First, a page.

Davidz90

Eurobricks Vassals
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About Davidz90

  1. I have finally done some half-decent video. Enjoy :D
  2. Just a small update. I have reworked the clock to extend the operating time to 50 hours. This was possible with very small and reasonably efficient Arnfield gravity escapement. Basically, the pendulum lifts small weight (right arm) from upper position to the lower position. The difference in height, which equals to difference in potential energy, is transferred to the pendulum. Then, the pendulum swings free. In the meantime, the weighted arm unlocks the escapement wheel and is lifted by it back to the upper position. The smooth, shock free operation allowed for very light pendulum and good overall efficiency.
  3. So many functions :O The cabin interior is a marvel of engineering.
  4. 1:18 ouch, it seems that some passagers are banging their heads on the arch :P Truly fantastic!
  5. Putting this in Hawker Tempest model would be cool! Simple but efficient, nice job!
  6. Hubless wheels are amazing. Suprisingly low friction, too.
  7. I have one broken LEGO electric motor waiting to be taken apart. Maybe the motor windings can work as a electromagnet. Alternatively, for example shadow_elenter has incorporated third party electromagnet inside PF motor housing. I'm not planning to directly adjust the pendulum by external force. Instead, the electromagnet will be powered by 1 Hz sine wave (I'm looking for ideas how to do this. Mindstorms is pricey.). Then, the pendulum becomes a driven oscillator, with exactly 1Hz frequency. If the natural frequency of the pendulum is off, then we are away from resonance, and amplitude becomes smaller, but still it has no effect on the rate.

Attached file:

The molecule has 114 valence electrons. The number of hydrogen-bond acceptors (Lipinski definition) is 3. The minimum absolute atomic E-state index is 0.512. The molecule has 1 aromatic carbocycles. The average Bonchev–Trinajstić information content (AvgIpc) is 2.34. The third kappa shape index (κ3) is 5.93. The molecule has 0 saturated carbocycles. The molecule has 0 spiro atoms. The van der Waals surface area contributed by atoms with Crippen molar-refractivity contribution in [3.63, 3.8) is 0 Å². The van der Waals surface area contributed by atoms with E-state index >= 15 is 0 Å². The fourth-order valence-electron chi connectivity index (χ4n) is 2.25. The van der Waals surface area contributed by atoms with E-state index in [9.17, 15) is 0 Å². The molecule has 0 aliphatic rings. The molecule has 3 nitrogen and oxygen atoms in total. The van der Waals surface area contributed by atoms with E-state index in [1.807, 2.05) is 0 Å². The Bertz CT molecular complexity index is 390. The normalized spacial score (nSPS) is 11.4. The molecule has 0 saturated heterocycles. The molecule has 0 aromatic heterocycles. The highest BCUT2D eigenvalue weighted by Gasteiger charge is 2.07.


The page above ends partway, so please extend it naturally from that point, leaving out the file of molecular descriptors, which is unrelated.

8. Hour hand is not a problem. Just for the one hour operation, it didn't seem all that usefull. I'm going to keep the current, short drivetrain and make it self-winding. I'll surely try to obtain the lego weights. How much does the counterweight weight? BTW Your clock is a real masterpiece, especially the self - adjusting is very clever. Apart from electric remontoire, another idea I'd like to try is electromagnet in the base impulsing the pendulum directly, at 1Hz rate. Then, the pendulum drives the mechanism. Theoretically, that would be super accurate.
  9. A compact, gravity powered clock. There are many Lego clocks around, but most of them are really huge contraptions, and for a good reason. They are easier to tune, more eficient, work longer... So naturally I took a challenge to make something small but still usefull :P. The key component is the pendulum. Typically, a significant length is needed to get period of one second. Here, a second mass over the pivot point slows the tiny pendulum down, so that it can be many times shorter than usual. The compact "knife edge" pendulum suspension dramatically reduces friction, decreasing the power necessary to run the piece. The low mass of components creates many problems. The clock is reasonably accurate (I got it within 5 seconds per hour), but tuning was a nightmare, and even a sneeze can alter its rate. The power source is 100g weight on a string. Due to only one hour working time, I have decided to use only minute hand. Seconds hand puts too much power demand on the mechanism. 1 by David_Z1, on Flickr 3 by David_Z1, on Flickr Schem2 by David_Z1, on Flickr Many thanks for KEvronista for inspiration to get into this Lego clockmaking hobby :) [EDIT]: embedded the video.